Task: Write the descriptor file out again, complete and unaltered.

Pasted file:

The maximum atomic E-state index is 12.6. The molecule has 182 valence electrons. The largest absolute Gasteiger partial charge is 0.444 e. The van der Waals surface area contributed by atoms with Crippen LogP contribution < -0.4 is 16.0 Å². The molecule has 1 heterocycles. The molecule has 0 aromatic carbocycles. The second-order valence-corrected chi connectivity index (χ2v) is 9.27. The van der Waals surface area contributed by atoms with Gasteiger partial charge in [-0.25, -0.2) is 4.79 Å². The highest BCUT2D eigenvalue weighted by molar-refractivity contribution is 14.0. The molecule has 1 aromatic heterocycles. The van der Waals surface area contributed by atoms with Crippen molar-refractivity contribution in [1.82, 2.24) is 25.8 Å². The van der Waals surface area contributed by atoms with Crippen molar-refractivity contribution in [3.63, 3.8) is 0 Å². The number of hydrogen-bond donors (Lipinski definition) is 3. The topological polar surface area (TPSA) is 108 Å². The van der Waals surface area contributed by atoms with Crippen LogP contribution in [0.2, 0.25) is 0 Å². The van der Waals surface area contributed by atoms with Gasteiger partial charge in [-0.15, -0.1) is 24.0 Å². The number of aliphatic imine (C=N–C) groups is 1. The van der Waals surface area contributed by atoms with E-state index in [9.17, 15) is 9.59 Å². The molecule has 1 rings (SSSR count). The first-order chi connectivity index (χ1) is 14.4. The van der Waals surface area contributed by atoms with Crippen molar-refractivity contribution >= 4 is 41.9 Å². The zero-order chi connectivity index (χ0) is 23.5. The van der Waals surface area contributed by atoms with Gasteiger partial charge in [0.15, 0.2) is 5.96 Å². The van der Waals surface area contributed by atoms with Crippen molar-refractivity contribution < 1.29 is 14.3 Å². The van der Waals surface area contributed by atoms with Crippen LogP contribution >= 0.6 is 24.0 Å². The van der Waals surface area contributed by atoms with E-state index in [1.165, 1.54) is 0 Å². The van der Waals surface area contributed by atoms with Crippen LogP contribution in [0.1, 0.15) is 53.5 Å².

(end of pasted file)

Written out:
The maximum atomic E-state index is 12.6. The molecule has 182 valence electrons. The largest absolute Gasteiger partial charge is 0.444 e. The van der Waals surface area contributed by atoms with Crippen LogP contribution < -0.4 is 16.0 Å². The molecule has 1 heterocycles. The molecule has 0 aromatic carbocycles. The second-order valence-corrected chi connectivity index (χ2v) is 9.27. The van der Waals surface area contributed by atoms with Gasteiger partial charge in [-0.25, -0.2) is 4.79 Å². The highest BCUT2D eigenvalue weighted by molar-refractivity contribution is 14.0. The molecule has 1 aromatic heterocycles. The van der Waals surface area contributed by atoms with Crippen molar-refractivity contribution in [1.82, 2.24) is 25.8 Å². The van der Waals surface area contributed by atoms with Crippen molar-refractivity contribution in [3.63, 3.8) is 0 Å². The number of hydrogen-bond donors (Lipinski definition) is 3. The topological polar surface area (TPSA) is 108 Å². The van der Waals surface area contributed by atoms with Crippen LogP contribution in [0.2, 0.25) is 0 Å². The van der Waals surface area contributed by atoms with Gasteiger partial charge in [-0.15, -0.1) is 24.0 Å². The number of aliphatic imine (C=N–C) groups is 1. The van der Waals surface area contributed by atoms with E-state index in [9.17, 15) is 9.59 Å². The molecule has 1 rings (SSSR count). The first-order chi connectivity index (χ1) is 14.4. The van der Waals surface area contributed by atoms with Crippen molar-refractivity contribution >= 4 is 41.9 Å². The zero-order chi connectivity index (χ0) is 23.5. The van der Waals surface area contributed by atoms with Gasteiger partial charge in [0.15, 0.2) is 5.96 Å². The van der Waals surface area contributed by atoms with Crippen molar-refractivity contribution < 1.29 is 14.3 Å². The van der Waals surface area contributed by atoms with Crippen LogP contribution >= 0.6 is 24.0 Å². The van der Waals surface area contributed by atoms with E-state index in [1.165, 1.54) is 0 Å². The van der Waals surface area contributed by atoms with Crippen LogP contribution in [0.1, 0.15) is 53.5 Å².